Chris McDougall in his epic book Born to Run, discuss the evolutionary theory that humans were pack animals and each member of the pack plays an essential role for survival.  At the core of the ‘pack’ theory is that we are created for connection with each other, frankly I believe connection is key for our existence as a species.  Yes, my trash talking talking was a means of connecting more deeply with my pack yesterday.  One more popular example I relate to this has to do with trash talking and the NBA.  Rumor has it that Michael Jordan and Kobe Bryant were/are two of the greatest trash talkers in the history of the game, not only two of the greatest athletes every to play basketball.  I draw a connection here to their athletic performance and their connecting with people.  Just to clarify, trash talking is not merely swearing at people or telling them the are worthless pieces of trash.  Trash talking is connecting more along the lines of “your mother dresses you funny”. Clever thoughtful words used to engage your competition mentally.  You don’t have to be a great athlete to pull this off, you have the opportunity even if you are average to make a deeper more ‘human’ connection.  Since none of us are machines operating through life we have the chance to enter into another reality through engaging conversation with people. Take this opportunity today, if you have the skills in an area to back it up then the world is your oyster.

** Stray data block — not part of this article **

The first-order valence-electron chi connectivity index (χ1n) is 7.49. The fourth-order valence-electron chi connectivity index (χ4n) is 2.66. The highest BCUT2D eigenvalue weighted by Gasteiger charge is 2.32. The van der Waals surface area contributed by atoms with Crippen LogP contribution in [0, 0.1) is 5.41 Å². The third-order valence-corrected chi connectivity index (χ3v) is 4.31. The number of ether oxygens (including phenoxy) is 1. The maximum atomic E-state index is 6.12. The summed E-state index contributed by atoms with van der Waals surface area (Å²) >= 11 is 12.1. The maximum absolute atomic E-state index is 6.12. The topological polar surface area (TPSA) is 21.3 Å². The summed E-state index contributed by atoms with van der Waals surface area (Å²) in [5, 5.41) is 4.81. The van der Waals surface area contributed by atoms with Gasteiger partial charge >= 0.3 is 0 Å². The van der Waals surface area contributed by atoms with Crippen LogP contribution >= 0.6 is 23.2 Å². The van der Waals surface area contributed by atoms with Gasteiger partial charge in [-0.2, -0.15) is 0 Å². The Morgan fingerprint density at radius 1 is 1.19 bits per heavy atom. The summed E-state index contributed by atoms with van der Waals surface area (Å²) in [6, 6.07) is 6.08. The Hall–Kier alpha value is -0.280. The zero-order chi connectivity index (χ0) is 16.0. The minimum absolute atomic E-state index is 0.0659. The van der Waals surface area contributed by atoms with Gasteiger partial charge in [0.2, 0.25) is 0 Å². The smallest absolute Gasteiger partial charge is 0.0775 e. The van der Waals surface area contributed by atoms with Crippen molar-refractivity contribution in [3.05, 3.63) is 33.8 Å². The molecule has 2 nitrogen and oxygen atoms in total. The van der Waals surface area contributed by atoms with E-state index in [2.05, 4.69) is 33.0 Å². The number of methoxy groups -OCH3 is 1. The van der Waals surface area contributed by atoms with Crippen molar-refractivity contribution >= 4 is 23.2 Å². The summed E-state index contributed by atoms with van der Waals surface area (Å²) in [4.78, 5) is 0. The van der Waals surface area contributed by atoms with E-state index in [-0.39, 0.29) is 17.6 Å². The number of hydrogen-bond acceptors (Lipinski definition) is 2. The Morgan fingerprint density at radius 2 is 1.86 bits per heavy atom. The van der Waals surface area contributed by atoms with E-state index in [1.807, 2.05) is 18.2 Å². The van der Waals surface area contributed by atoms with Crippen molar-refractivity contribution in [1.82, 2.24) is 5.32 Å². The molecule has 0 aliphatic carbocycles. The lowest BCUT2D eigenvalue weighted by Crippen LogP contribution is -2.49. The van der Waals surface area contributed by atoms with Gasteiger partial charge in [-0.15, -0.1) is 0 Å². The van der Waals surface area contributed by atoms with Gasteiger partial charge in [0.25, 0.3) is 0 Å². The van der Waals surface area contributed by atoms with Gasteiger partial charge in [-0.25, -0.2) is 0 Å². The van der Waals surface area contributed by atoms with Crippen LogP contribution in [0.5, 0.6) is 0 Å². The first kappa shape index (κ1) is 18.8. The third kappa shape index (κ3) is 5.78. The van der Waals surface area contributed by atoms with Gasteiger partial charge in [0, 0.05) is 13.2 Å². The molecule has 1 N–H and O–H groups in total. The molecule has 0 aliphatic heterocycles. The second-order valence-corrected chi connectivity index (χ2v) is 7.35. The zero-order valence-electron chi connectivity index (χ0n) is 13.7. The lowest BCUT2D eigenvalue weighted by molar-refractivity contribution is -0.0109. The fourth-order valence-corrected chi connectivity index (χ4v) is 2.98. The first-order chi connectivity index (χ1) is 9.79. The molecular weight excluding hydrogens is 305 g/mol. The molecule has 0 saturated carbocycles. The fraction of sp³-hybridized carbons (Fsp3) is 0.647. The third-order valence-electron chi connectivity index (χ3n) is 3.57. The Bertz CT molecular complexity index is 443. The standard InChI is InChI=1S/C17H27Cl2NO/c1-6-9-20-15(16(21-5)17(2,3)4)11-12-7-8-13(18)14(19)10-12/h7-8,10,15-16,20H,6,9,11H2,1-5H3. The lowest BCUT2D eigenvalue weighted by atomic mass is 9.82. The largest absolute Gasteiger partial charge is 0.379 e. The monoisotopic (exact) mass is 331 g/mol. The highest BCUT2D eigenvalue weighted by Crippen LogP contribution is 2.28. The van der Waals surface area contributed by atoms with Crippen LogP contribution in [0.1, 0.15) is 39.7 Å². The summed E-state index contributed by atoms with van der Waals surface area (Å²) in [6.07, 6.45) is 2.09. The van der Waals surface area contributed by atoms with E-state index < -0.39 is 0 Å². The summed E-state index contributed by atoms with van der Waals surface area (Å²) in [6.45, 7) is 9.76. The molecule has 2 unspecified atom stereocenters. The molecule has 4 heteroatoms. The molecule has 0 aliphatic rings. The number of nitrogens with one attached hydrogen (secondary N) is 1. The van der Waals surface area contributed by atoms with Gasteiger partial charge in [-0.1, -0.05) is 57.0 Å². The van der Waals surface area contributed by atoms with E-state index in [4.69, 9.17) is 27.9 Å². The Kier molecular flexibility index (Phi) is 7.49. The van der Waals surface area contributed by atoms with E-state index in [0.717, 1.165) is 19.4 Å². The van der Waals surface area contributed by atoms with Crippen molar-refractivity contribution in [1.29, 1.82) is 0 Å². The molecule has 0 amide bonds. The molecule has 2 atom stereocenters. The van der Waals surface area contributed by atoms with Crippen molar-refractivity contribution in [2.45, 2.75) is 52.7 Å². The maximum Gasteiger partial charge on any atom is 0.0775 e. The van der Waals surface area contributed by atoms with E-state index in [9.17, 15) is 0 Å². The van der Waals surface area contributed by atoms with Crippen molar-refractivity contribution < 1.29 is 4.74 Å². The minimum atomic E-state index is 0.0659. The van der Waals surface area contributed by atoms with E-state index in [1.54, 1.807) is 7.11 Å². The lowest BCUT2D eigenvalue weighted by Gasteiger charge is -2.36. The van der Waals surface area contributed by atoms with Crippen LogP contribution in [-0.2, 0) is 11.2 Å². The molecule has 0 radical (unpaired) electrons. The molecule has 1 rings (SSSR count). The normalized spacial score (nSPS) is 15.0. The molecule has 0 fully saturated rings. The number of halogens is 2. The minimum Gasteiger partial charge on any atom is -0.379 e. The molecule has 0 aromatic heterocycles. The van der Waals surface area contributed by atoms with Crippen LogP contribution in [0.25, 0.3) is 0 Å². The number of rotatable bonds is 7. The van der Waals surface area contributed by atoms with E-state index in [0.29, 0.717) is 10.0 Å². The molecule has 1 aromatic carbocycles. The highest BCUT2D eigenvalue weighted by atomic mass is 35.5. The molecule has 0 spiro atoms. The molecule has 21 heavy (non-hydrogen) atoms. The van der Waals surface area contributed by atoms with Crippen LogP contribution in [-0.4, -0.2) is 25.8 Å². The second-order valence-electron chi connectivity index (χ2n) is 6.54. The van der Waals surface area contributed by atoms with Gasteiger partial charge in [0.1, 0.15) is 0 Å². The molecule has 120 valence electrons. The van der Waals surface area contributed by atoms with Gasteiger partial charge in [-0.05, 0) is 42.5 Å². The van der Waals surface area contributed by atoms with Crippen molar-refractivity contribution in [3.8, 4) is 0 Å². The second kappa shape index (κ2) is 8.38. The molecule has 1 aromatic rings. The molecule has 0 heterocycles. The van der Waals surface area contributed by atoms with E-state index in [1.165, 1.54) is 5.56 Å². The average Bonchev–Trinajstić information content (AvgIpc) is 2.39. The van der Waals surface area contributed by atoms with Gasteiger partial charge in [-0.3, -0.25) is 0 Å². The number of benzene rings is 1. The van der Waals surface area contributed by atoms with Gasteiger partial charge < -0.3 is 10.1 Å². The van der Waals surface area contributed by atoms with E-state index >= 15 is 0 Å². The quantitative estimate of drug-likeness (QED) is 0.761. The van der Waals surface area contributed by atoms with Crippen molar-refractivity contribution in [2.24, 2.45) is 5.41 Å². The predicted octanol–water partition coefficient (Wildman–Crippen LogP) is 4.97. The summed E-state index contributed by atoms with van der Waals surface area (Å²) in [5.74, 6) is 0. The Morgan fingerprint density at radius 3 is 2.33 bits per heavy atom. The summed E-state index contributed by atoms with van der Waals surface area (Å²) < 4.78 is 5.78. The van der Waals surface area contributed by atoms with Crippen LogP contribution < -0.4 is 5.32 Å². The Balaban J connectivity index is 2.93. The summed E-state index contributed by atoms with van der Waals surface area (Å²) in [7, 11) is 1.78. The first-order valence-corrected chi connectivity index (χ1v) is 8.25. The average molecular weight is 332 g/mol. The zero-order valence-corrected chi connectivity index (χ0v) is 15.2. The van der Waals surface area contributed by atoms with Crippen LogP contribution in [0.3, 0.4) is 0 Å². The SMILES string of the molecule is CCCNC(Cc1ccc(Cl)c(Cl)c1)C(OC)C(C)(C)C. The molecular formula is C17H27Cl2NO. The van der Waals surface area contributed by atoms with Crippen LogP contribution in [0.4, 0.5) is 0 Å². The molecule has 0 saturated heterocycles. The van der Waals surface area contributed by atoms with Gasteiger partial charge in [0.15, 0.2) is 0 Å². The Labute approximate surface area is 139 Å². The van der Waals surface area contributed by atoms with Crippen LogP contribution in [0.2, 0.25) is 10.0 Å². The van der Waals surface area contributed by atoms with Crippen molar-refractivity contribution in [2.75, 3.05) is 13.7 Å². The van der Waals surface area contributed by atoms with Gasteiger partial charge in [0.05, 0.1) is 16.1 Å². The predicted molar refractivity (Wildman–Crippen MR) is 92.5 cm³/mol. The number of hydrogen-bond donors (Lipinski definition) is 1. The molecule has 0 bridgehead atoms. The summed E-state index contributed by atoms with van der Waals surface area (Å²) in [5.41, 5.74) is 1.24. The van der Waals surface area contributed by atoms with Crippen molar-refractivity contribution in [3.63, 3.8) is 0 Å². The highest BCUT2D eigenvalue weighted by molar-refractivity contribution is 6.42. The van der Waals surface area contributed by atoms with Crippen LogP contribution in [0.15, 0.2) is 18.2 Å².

Gratitude

A few months ago I read with a book club Chris McDougall’s Born to Run, and it was the inspiration to participate in the Carkeek 12 Hour. I am grateful both for the book club and the book itself to have provided the soil for me to grow as a person, I could not and would not do something so insane without others.  We do not change the world (or ourselves for that matter) alone.  I have hard people say, “Even the lone ranger had Tonto.” Yesterday the people that made the race possible were the race organizers (Sam and Brock) and the folks that volunteered to run the aid station.  Many of these folks probably would have preferred to be running the race themselves and instead they made it possible for me to enjoy the day and have an experience of a lifetime.  During the race my goal was to show my gratitude by keeping these folks entertained.  Somewhere around my seventh loop I came by the aid station to check my time and laps.  When they told me how many I had run I said, “Crap I am going way too fast, if I keep running this fast my intestines will fall out my asshole.” While they were still laughing I added, “I know because I’m a doctor.”